With this Sunday being October 10th , 2010, or 10/10/10, I had a special post over on TechyDad.com, titled Plus or Minus 10 Years, where I looked back at my life ten years ago and looked forward at my life ten years from now. Looking forward, I realized that, in a decade, NHL and JSL would be teenagers. We will have to deal with hormones, girls, high school and all the other complications that those things bring. While writing the blog post, I began to remember some of the worries that I had through the years.
When B and I were deciding on whether or not to have a child, our first worry was a financial one. Would we be able to afford a baby? We crunched the numbers, figured out some budgets and then finally came to two realizations. The first was that we weren’t sure that we were ready financially. The second was that if we waited until we were sure that we were financially ready to have a baby, we would never have a baby. So we hoped for the best and took the plunge.
Soon after B got pregnant, I began to worry about taking care of a teenager. I suppose that, because my teenage years were rough, that was the age range that my mind focused in on. I worried about handling bullies, rejected crushes, dates, “the talk” and all the other pitfalls that the teenage years entail. When I calmed down a bit, I realized that I was worrying for nothing. Sure, I’d eventually have to deal with that, but it was years upon years away. By the time we would have a teenager, I told myself, we would be expert parents. As beginning parents, I thought, we’d have an easy baby to take care of.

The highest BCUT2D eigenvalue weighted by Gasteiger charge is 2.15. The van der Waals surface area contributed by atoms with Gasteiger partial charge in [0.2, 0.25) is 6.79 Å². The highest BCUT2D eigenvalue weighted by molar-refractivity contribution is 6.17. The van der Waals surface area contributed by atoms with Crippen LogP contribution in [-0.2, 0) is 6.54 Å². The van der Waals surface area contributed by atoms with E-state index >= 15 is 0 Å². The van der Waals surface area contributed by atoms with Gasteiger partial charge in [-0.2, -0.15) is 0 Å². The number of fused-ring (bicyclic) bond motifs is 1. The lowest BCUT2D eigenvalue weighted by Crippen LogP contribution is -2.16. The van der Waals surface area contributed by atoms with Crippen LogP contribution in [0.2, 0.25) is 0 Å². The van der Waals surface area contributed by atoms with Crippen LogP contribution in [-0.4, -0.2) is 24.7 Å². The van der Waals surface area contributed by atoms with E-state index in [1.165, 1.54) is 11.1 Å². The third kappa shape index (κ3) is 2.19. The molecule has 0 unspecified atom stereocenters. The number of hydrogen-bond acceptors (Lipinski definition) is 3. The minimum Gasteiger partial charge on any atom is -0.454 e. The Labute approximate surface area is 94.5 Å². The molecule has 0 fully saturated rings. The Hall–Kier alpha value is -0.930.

Of course, my pre-parenting assessment of babies of being easy to take care of was quickly corrected once NHL arrived. Sure, they might not run through the house, ask to borrow the car or stay out beyond curfew, but babies come with quite the large set of worries. By far, the most frustrating thing is that they can’t tell you what’s wrong. They can only cry. So you need to become a master of deciphering screams that all sound virtually identical, oftentimes at 3am when you’ve had only 5 hours of sleep total over the past 3 days. There were plenty of times when I wished NHL would get older quicker so he could tell me exactly what was wrong.
NHL did get older, of course, but that just brought it’s own set of challenges. Specifically, toddlers develop super powers of sorts. Non-parents might not know this, but you can measure their arm, place an item on a counter beyond their reach and their arms will somehow stretch to obtain the forbidden prize. Don’t ask me how they do this. Perhaps their arms are actually made of rubber. And forget about hiding the item. Spiderman has his spider-sense to help him avoid trouble and toddlers have Toddler-sense to help them find things and situations that will get them into trouble.
Now that NHL is in grade school, I worry about his education, how he is fitting in with the other kids, and a myriad of other items. At each stage of his growth, I’m reminded that parenting isn’t something you get a manual for. It isn’t even something that you perfect through the years. It’s a job that you learn on the fly. Every time you think you’ve got it figured out, a new and unique challenge appears and you find yourself making it up as you go along.
Being a parent, to a child at any age, is anything but easy. Nothing in life that is worthwhile is ever easy. And my boys are two of the most worthwhile people in my life. Even though I’m sure that the future will bring challenges, I’ll meet them head on and work my hardest to ensure that things turn out for the best for my boys. That’s what fathers do.